(http://www NULL.larmertreefestival NULL.co NULL.uk)Larmer Tree: 16th to 20th July 2014
Website: www.larmertreefestival.co.uk (http://www NULL.larmertreefestival NULL.co NULL.uk/)
Location: Larmer Tree Gardens, Dorset/Wilts borders
A smallish festival in one of the most beautiful gardens in the UK. Everyone is welcome here whether you are 1 or 101. For older kids and teens, Larmer Tree’s Youth Zone is particularly good, and provision for younger kids is nothing short of excellent.
Highlights for Kids and Families:
One of the more exciting but less well known festivals in the UK is gaining fans year on year. This year it sold out weeks in advance, and I would advise anyone wanting to go next year to get tickets early. I only hope that it doesn’t grow any larger because this year it was the perfect size to create a fantastic atmosphere without feeling too crowded.
Shambala Festival (http://www NULL.shambalafestival NULL.org/) gets its name from a visionary mythical kingdom in Buddhist teachings: a place that only individuals with the appropriate karma can reach and experience. And it truly feels as if every August bank holiday such a kingdom grows up briefly in Northamptonshire. It is a festival that simply begs you to join in – whether it is with the dancing and carnival, dressing up, crafts, the permaculture workshops, the debates, the interactive art installations or the flash mobs – everything there is designed to encourage a fun and lively community spirit.
Although family friendly, this has the feel of an old-style festival with plenty of hippies, new age, arty and creative types and even the odd nudist – so if you’re easily shocked be warned – this is a place for real festival goers who have children rather than those looking for a camping suburbia. (more…)
Croissant Neuf – not just ‘family-friendly’ but a real family festival
Croissant Neuf gave me many new festival experiences, and for someone who has been to so many festivals that is an unusual thing.
(http://www NULL.shambalafestival NULL.org)21st to 24th August 2014
Website: www.shambalafestival.org (http://www NULL.shambalafestival NULL.org)
Location: Near Market Harborough, Northamptonshire – exact location only revealed to ticket buyers!
“Good morning, Shambala, it’s really good to see ya, Good morning Shambala, we’ll have lots of fun. Playing and dancing and singing songs, Shambala is where I belong!”
This is the song my children have been singing all year from the moment we left Shambala festival last August – the song they sing in the Family Yurt every morning of the festival. The wonderful family yurt is actually in the family camping area which is great as it means the children have somewhere to play without having to go into the festival. There is always a warm welcome, a helping hand or (and this was most welcome last year while struggling with my 2 year old twins) a hug from a kind crew member.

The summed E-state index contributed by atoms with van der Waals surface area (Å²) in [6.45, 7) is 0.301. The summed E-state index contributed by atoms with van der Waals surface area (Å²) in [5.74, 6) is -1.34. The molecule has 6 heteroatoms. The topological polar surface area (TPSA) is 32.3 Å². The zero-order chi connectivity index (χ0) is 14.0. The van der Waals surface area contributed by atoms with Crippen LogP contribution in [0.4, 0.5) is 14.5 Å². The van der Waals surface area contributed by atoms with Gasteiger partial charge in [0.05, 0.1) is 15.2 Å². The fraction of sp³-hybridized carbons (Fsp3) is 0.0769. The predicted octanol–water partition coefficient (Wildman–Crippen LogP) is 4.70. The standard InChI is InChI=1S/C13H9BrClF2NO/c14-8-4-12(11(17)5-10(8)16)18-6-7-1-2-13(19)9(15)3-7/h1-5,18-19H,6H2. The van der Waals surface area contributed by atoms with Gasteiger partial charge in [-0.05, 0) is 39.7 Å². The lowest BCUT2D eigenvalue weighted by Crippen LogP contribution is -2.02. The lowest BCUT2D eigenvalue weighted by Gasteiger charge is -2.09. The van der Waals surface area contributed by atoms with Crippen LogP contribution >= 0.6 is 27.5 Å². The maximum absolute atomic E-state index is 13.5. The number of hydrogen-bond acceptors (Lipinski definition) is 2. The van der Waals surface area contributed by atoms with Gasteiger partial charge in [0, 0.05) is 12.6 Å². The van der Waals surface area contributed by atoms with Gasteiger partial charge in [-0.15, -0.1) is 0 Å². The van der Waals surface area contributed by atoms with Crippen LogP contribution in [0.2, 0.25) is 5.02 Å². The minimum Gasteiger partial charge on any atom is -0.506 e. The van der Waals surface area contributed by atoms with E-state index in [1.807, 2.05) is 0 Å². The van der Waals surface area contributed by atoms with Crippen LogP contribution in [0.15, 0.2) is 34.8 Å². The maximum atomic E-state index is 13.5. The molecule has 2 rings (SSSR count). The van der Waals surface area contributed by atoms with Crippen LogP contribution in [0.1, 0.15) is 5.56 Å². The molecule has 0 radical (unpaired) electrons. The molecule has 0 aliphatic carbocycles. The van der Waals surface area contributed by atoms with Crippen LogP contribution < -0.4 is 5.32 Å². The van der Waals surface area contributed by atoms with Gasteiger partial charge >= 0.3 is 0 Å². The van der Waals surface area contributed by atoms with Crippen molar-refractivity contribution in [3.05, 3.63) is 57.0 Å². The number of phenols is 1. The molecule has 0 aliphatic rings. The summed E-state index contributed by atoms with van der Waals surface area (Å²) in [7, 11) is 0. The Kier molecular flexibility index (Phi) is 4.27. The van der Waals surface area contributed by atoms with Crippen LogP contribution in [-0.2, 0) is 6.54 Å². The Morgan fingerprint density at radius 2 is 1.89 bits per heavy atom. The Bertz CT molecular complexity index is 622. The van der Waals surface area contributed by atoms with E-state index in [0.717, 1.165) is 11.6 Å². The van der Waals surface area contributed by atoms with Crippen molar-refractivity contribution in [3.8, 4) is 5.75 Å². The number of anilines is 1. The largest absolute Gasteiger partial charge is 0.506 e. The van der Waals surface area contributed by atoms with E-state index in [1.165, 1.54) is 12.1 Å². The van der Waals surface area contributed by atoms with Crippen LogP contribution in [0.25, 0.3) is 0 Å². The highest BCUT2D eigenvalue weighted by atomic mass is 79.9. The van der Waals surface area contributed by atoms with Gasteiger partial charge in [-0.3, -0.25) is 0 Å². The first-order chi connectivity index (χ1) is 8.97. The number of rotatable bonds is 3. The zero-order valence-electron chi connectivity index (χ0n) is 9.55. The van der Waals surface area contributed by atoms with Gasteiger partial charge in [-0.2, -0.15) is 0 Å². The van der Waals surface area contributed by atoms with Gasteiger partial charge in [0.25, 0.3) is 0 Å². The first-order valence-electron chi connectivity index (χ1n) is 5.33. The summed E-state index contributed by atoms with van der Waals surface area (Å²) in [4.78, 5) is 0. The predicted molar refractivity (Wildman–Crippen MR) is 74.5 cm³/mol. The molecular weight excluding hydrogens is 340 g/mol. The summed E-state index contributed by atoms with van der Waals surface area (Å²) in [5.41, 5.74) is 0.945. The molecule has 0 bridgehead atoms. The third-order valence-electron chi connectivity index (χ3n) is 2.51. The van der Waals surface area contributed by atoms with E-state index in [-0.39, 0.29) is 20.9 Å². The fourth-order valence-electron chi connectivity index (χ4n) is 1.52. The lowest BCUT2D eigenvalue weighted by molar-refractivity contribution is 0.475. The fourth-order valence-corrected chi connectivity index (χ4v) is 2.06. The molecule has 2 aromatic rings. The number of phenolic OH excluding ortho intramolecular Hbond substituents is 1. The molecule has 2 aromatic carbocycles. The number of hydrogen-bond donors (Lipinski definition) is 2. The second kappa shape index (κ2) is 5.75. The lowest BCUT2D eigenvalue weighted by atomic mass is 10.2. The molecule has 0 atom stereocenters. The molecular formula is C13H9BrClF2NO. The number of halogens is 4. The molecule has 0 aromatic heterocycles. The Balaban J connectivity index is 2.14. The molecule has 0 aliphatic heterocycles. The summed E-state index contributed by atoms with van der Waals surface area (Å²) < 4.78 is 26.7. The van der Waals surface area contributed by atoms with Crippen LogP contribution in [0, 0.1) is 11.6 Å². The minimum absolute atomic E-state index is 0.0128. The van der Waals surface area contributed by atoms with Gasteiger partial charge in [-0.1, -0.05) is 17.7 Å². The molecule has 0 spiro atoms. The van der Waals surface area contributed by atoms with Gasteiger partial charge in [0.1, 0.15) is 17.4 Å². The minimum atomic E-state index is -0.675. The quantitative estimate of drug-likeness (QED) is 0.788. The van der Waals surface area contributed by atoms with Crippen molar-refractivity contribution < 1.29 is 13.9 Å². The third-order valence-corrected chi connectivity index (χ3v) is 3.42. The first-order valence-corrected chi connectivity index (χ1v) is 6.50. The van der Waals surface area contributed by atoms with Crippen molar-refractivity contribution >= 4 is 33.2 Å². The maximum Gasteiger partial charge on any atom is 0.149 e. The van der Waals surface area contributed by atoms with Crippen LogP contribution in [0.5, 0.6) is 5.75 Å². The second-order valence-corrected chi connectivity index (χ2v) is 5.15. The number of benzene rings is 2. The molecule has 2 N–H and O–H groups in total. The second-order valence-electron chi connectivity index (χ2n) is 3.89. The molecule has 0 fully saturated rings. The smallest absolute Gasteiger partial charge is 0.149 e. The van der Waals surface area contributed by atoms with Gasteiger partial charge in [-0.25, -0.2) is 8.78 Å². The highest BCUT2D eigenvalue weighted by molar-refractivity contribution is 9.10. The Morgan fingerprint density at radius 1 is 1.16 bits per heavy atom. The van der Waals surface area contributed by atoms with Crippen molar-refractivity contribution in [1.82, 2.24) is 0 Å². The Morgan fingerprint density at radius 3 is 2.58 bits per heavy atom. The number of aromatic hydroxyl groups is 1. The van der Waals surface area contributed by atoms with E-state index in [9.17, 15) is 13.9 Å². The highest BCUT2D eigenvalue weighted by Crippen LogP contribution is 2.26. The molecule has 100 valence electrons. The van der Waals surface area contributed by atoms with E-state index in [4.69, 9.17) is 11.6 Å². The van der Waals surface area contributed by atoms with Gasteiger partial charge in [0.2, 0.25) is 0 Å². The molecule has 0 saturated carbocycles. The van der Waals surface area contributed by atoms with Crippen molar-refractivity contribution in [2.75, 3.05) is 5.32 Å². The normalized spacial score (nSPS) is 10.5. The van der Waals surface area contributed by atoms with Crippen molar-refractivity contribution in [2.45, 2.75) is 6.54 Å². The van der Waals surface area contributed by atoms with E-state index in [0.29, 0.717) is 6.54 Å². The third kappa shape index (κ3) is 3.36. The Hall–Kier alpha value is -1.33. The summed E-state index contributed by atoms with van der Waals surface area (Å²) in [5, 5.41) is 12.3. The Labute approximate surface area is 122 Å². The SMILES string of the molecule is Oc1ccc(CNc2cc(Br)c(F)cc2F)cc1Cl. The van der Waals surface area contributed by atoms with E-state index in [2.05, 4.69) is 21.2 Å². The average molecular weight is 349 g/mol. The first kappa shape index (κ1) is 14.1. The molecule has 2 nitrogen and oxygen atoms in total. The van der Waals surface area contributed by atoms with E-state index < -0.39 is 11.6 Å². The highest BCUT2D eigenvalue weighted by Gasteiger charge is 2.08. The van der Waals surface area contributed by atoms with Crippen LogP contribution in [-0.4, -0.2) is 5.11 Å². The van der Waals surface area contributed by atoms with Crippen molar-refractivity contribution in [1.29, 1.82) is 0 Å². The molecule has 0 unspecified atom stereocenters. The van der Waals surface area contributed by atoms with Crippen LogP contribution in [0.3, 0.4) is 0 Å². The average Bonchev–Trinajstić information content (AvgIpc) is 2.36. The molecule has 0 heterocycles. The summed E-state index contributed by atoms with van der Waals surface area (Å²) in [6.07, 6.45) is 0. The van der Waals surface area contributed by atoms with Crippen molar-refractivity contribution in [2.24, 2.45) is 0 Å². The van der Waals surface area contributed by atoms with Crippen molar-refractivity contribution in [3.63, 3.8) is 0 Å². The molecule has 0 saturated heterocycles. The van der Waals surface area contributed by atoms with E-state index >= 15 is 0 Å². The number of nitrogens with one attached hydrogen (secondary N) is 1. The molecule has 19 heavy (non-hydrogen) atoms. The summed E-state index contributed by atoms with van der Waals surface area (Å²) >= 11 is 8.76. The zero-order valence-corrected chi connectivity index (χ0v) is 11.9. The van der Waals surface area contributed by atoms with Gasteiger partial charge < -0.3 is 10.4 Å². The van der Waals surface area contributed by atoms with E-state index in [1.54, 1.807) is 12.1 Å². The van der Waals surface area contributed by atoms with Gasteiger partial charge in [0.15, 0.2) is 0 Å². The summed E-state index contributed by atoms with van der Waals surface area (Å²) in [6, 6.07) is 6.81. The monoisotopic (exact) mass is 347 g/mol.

Larmer Tree is a wonderful family friendly festival for all ages
Review and pictures by Naomi Jones – with her girls Eloise (6), Charlotte (3) and Amelie (3)
I have wanted to go to Larmer Tree festival for so long – mainly because of its reputation for being one of the most family friendly and inclusive festivals in the UK. And it didn’t disappoint.
All the essential info sheets and tips for taking your family to a festival – all handily linked on one page!
If you are new to the world of festivals, or are taking your children for the very first time, it can be a bit daunting but we are here to help. Here at Festival Kidz, we have a wealth of knowledge and advice to share with families who want to experience the wonderful world of family friendly festivals but aren’t sure where to start…
Do festival kids really need ear defenders?…
YES THEY DO!!
I wish I could say, “Nah, they’ll be fine – it’s all just a marketing ploy to make us poor parents spend more money!” but sadly I don’t believe that’s true.
Noise-induced Hearing Loss is clearly the major concern here. But apart from the permanent damage loud environments can do to hearing, I have also noticed that being around loud music and lots of background noise for prolonged periods makes my children quite irritable! However, when they wear their ear defenders they find watching bands at festivals really enjoyable because it reduces the sound to a comfortable level for them.